In winning the prestigious award, C J Sansom follows in the footsteps of previous winners Ian Rankin, Ruth Rendell, Lee Child, Ann Cleeves, P D James, Colin Dexter, John le Carré and Martina Cole.
The Diamond Dagger winner is selected from nominations provided by CWA members, recognising UK crime authors who have made an outstanding lifetime's contribution to the genre.
Sansom said: “I feel so honoured to be awarded this year’s Diamond Dagger, and my heartfelt thanks to the CWA members and committee. Wonderful to think I now join such a distinguished group of authors.
“To think it all started with the idea that a novel set around Henry VIII’s dissolution of the monasteries might make a good story. Thank you.”
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Maxim Jakubowski, chair of the CWA, said: “C J Sansom has proven himself to be the modern master of the historical thriller, regardless of periods.
“Equally at ease evoking 16th-Century England, Spain in the aftermath of its Civil War or even an alternate post-Second World War Britain, he weaves a web of compelling reality around his characters and brings the past to life like no other, making him a splendid and deserved addition to the prestigious ranks of Diamond Dagger winners.”
The Diamond Dagger is announced before the annual CWA Dagger Awards, which will be awarded in June.
In 2018, Sansom (born Christopher John Sansom) described how his “terrible years” at George Watson’s College in the 1950s and 1960s led to him taking a “massive overdose” of his mother’s sleeping pills.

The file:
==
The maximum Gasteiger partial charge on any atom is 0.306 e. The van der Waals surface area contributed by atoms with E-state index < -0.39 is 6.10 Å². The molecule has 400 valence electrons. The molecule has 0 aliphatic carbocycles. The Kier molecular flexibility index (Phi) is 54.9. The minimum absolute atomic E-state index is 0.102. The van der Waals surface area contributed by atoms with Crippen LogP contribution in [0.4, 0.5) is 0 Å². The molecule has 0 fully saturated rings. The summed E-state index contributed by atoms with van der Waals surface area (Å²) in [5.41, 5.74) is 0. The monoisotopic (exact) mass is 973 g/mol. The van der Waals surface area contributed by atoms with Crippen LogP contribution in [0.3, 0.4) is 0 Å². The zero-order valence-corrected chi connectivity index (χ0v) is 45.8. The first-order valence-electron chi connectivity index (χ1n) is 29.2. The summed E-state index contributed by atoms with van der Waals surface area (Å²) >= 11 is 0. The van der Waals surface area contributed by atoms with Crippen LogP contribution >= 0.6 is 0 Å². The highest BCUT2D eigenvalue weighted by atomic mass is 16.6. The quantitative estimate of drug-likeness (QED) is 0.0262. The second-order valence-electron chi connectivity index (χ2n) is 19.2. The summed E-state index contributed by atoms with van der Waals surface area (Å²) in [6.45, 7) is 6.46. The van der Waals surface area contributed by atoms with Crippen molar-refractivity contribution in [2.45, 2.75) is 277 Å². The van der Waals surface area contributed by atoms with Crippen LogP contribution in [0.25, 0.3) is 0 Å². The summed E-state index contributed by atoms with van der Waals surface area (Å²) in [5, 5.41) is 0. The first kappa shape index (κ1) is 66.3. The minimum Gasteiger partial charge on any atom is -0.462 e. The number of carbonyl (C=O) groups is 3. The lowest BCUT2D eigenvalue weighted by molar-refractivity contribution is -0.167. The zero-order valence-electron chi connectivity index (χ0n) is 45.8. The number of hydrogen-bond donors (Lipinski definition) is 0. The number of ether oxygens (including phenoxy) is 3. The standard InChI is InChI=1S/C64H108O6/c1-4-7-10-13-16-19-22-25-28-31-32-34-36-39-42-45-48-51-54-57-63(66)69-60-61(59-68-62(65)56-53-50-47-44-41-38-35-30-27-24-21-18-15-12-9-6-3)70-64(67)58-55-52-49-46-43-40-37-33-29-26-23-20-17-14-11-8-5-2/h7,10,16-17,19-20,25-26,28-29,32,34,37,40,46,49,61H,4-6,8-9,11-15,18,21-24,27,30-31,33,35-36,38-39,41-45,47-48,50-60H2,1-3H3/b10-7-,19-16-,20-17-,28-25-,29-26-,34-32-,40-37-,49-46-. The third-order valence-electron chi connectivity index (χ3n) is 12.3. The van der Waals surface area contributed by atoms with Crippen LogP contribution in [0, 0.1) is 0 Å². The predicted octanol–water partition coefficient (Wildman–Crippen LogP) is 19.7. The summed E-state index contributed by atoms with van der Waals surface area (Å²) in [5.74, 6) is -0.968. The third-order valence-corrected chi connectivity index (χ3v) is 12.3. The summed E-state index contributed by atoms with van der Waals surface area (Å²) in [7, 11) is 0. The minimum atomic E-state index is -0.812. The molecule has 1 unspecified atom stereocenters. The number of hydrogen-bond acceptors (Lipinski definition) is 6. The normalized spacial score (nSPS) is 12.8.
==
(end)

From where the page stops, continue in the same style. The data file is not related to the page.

Writing in a Sunday newspaper in 2018, Sansom said: “I was there for ten years, mocked and isolated by the other children while the teachers blamed this on me and sometimes collaborated in it.”
Sansom was moved to speak out after reading about the case of another Watson’s pupil, known as Kate, whose parents withdrew her after she was bullied.
He wrote: “So many of Kate’s alleged experiences – the mocking, the exclusion, the taking refuge in the lavatories – mirrored to the last detail my recollections of my own experiences at Watson’s half a century ago.”
Lothian Green MSP Andy Wightman said he had received 25 reports of abuse involving former pupils at the school, most between 1999 and 2017, after he helped to highlight Kate’s case.
Sansom, who started at Watson’s primary school in 1957, said he remembered it as “more boot camp than school – unless you were academically bright or good at rugby”. He wrote: “Those who misbehaved or did badly in class were a nuisance and left to the bullies.
“Some teachers, usually the younger ones, were decent people, looking on me with puzzlement rather than scorn. Others, though, would mock me themselves, knowing it would get a laugh from the boys.
“By the time I was 14, I was, I now realise, becoming seriously mentally ill – completely isolated, hardly aware of what was being said in the classroom, consumed with rage, plagued by migraines and tormented by thoughts of suicide and burning down the school.”
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